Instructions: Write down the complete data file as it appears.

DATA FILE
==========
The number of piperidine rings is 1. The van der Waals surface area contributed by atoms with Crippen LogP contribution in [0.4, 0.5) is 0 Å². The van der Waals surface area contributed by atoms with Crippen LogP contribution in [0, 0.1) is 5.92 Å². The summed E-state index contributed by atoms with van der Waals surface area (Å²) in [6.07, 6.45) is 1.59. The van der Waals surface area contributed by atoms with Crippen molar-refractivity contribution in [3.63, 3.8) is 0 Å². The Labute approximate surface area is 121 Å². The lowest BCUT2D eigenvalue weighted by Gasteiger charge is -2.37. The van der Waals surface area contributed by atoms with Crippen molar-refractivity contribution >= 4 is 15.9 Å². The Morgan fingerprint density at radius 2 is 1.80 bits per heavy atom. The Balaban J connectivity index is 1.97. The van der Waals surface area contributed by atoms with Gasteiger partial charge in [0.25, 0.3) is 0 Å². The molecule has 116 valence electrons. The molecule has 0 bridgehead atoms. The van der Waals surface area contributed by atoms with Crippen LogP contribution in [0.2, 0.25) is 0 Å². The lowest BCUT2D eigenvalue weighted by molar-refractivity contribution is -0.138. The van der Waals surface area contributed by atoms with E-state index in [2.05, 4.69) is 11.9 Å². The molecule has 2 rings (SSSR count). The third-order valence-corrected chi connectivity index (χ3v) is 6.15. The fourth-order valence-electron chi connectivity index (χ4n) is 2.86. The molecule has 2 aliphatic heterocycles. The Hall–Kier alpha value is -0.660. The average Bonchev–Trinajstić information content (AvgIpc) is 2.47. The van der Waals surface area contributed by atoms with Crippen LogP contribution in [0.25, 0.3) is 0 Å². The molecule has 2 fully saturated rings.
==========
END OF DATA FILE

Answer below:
The number of piperidine rings is 1. The van der Waals surface area contributed by atoms with Crippen LogP contribution in [0.4, 0.5) is 0 Å². The van der Waals surface area contributed by atoms with Crippen LogP contribution in [0, 0.1) is 5.92 Å². The summed E-state index contributed by atoms with van der Waals surface area (Å²) in [6.07, 6.45) is 1.59. The van der Waals surface area contributed by atoms with Crippen molar-refractivity contribution in [3.63, 3.8) is 0 Å². The Labute approximate surface area is 121 Å². The lowest BCUT2D eigenvalue weighted by Gasteiger charge is -2.37. The van der Waals surface area contributed by atoms with Crippen molar-refractivity contribution >= 4 is 15.9 Å². The Morgan fingerprint density at radius 2 is 1.80 bits per heavy atom. The Balaban J connectivity index is 1.97. The van der Waals surface area contributed by atoms with Gasteiger partial charge in [0.25, 0.3) is 0 Å². The molecule has 116 valence electrons. The molecule has 0 bridgehead atoms. The van der Waals surface area contributed by atoms with Crippen LogP contribution in [0.2, 0.25) is 0 Å². The lowest BCUT2D eigenvalue weighted by molar-refractivity contribution is -0.138. The van der Waals surface area contributed by atoms with E-state index in [2.05, 4.69) is 11.9 Å². The molecule has 2 rings (SSSR count). The third-order valence-corrected chi connectivity index (χ3v) is 6.15. The fourth-order valence-electron chi connectivity index (χ4n) is 2.86. The molecule has 2 aliphatic heterocycles. The Hall–Kier alpha value is -0.660. The average Bonchev–Trinajstić information content (AvgIpc) is 2.47. The van der Waals surface area contributed by atoms with Crippen LogP contribution in [0.25, 0.3) is 0 Å². The molecule has 2 fully saturated rings.